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"Aviation Security Agreement"

November 15, 2001

Aviation Security Agreement

After weeks of negotiations, House and Senate leaders finally reached an
agreement on aviation security legislation. The two sides reached an
agreement on the screener issue this morning, and we expect the House
and Senate to pass the conference report tomorrow. A press release on
the agreement issued by Rep. Don Young (R-AK), the Chairman of the House
Transportation and Infrastructure Committee, may be viewed at:

The House Rules Committee is scheduled to consider the legislation at
7:00 a.m. tomorrow, so the House will likely consider the bill sometime
later in the morning. The Senate will convene tomorrow at 10:00 a.m.,
and we expect it will pass the aviation security bill by unanimous
consent later in the day. Although Members of Congress and their staffs
are still working out the final details, the following describes our
current understanding of some of the main provisions in the bill. This
is subjection to change, and we will provide clarification -- and
potentially corrections -- as more information becomes available in the
next 12 - 14 hours. In the mentime, a copy of a side-by-side comparing
the House, Senate and final versions of the bill can be viewed at
http://www.airportnet.org/depts/federal/leigha/securitybills.pdf for
your review.

Security Screeners

House and Senate-Passed Bills: By a vote of 100-0, the Senate approved
an aviation security bill that would have allowed the Department of
Justice to oversee the screening of passengers. Under the Senate
proposal, DOJ employees would have provided screening at 142 largest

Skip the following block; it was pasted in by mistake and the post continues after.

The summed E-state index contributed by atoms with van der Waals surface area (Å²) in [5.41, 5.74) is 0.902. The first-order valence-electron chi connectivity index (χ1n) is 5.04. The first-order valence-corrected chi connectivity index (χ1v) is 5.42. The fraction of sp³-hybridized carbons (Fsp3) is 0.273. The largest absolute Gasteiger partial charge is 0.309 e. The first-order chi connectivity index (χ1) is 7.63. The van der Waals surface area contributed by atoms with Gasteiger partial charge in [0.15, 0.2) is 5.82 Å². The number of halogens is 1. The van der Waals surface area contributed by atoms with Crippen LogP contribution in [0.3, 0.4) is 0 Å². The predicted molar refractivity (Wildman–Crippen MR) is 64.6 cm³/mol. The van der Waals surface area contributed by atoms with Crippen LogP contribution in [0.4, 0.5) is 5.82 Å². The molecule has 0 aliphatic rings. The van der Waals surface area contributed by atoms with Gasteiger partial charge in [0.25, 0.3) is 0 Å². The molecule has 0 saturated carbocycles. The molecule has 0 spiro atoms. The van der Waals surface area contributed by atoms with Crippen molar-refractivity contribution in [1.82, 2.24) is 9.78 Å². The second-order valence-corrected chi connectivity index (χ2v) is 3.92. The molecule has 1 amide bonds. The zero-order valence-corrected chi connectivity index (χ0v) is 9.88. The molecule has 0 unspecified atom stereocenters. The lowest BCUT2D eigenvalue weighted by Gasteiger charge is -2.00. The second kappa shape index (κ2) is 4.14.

airports and allowed non-hub airports to use local or state law
enforcement officials thereby creating two levels of security. 

Not surprisingly, the House of Representatives had their own ideas on
who should screen passengers. Spurred on by Rep. Tom Delay (R-TX), the
House Majority Whip, and Rep. Dick Armey (R-TX) the House Majority
Leader, who did not want to create 28,000 federal jobs, the House passed
an aviation security bill that would have given the President the option
of using private contractors to screen passengers. The House passed the
proposal after defeating a proposal similar to the Senate bill by a vote
of 214-218.

Conference: The conference report calls for all screeners to be federal
employees and for the Department of Transportation to oversee the
screening process. Specifically, it calls for a one-year transition to
federal screeners. Two years after the transition period, all airports
will have the option to opt-out of using federal screeners and use
private contractors instead. While we have yet to see the details, it
appears as if the airport will have the option of requesting the federal
government to contract out the screening or take over the screening
itself. But again, these are options. Five airports -- one by each risk
category -- will also be able to participate in a pilot program where
they can use private contractors instead of federal employees to screen

These new screeners will be paid for -- in part -- by a $2.50 fee
imposed on passengers for each flight segment with no more than $5.00
per one-way trip. 

Funding for Airport Security Expenses

House- and Senate-Passed Bills: After the terrorist attacks on September
11, airports were immediately required to deploy dramatically more law
enforcement officials and take other steps to improve aviation security.
We estimate that the new security requirements will cost airports
approximately $1 billion per year. For the past several weeks, we have
been encouraging Congress to reimburse airports for the costs associated
with additional security mandates.

Although both bills authorized funds to reimburse airports for their new
security requirements, neither the House nor the Senate version of the
aviation security bill included the necessary appropriation. The House
bill, for instance, would have authorized up to $1.5 billion to